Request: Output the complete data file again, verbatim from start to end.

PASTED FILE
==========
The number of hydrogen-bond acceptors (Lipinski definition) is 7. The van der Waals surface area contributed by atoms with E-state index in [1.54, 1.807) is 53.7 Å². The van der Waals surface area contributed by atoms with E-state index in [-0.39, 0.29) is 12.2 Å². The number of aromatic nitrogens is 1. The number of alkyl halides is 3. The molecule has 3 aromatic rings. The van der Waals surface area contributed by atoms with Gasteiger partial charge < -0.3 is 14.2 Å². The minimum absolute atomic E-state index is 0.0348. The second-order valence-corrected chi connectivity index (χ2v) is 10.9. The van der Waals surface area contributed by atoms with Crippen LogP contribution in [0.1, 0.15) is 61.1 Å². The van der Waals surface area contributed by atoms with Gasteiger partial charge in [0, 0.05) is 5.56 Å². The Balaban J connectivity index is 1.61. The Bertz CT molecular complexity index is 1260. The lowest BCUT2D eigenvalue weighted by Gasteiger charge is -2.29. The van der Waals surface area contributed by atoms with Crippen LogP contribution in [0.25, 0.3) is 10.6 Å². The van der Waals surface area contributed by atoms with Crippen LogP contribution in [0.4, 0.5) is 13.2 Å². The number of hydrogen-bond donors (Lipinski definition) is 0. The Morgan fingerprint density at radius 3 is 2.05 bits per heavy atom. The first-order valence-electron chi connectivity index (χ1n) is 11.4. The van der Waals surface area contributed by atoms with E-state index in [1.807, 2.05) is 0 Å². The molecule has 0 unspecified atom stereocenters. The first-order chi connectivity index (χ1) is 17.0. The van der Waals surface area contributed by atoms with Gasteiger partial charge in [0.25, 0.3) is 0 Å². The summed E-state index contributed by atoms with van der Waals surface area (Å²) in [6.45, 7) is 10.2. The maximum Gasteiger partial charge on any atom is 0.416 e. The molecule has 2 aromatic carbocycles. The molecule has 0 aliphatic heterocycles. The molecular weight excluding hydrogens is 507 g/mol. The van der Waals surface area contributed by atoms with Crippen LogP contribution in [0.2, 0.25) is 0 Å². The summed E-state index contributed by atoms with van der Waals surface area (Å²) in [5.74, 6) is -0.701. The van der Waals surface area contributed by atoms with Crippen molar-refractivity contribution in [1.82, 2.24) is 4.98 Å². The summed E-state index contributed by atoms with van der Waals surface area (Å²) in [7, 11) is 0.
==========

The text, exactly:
The number of hydrogen-bond acceptors (Lipinski definition) is 7. The van der Waals surface area contributed by atoms with E-state index in [1.54, 1.807) is 53.7 Å². The van der Waals surface area contributed by atoms with E-state index in [-0.39, 0.29) is 12.2 Å². The number of aromatic nitrogens is 1. The number of alkyl halides is 3. The molecule has 3 aromatic rings. The van der Waals surface area contributed by atoms with Gasteiger partial charge < -0.3 is 14.2 Å². The minimum absolute atomic E-state index is 0.0348. The second-order valence-corrected chi connectivity index (χ2v) is 10.9. The van der Waals surface area contributed by atoms with Crippen LogP contribution in [0.1, 0.15) is 61.1 Å². The van der Waals surface area contributed by atoms with Gasteiger partial charge in [0, 0.05) is 5.56 Å². The Balaban J connectivity index is 1.61. The Bertz CT molecular complexity index is 1260. The lowest BCUT2D eigenvalue weighted by Gasteiger charge is -2.29. The van der Waals surface area contributed by atoms with Crippen LogP contribution in [0.25, 0.3) is 10.6 Å². The van der Waals surface area contributed by atoms with Crippen LogP contribution in [0.4, 0.5) is 13.2 Å². The number of hydrogen-bond donors (Lipinski definition) is 0. The Morgan fingerprint density at radius 3 is 2.05 bits per heavy atom. The first-order valence-electron chi connectivity index (χ1n) is 11.4. The van der Waals surface area contributed by atoms with E-state index in [1.807, 2.05) is 0 Å². The molecule has 0 unspecified atom stereocenters. The first-order chi connectivity index (χ1) is 17.0. The van der Waals surface area contributed by atoms with Gasteiger partial charge in [0.25, 0.3) is 0 Å². The summed E-state index contributed by atoms with van der Waals surface area (Å²) in [6.45, 7) is 10.2. The maximum Gasteiger partial charge on any atom is 0.416 e. The molecule has 2 aromatic carbocycles. The molecule has 0 aliphatic heterocycles. The molecular weight excluding hydrogens is 507 g/mol. The van der Waals surface area contributed by atoms with Crippen LogP contribution in [0.2, 0.25) is 0 Å². The summed E-state index contributed by atoms with van der Waals surface area (Å²) in [5.74, 6) is -0.701. The van der Waals surface area contributed by atoms with Crippen molar-refractivity contribution in [1.82, 2.24) is 4.98 Å². The summed E-state index contributed by atoms with van der Waals surface area (Å²) in [7, 11) is 0.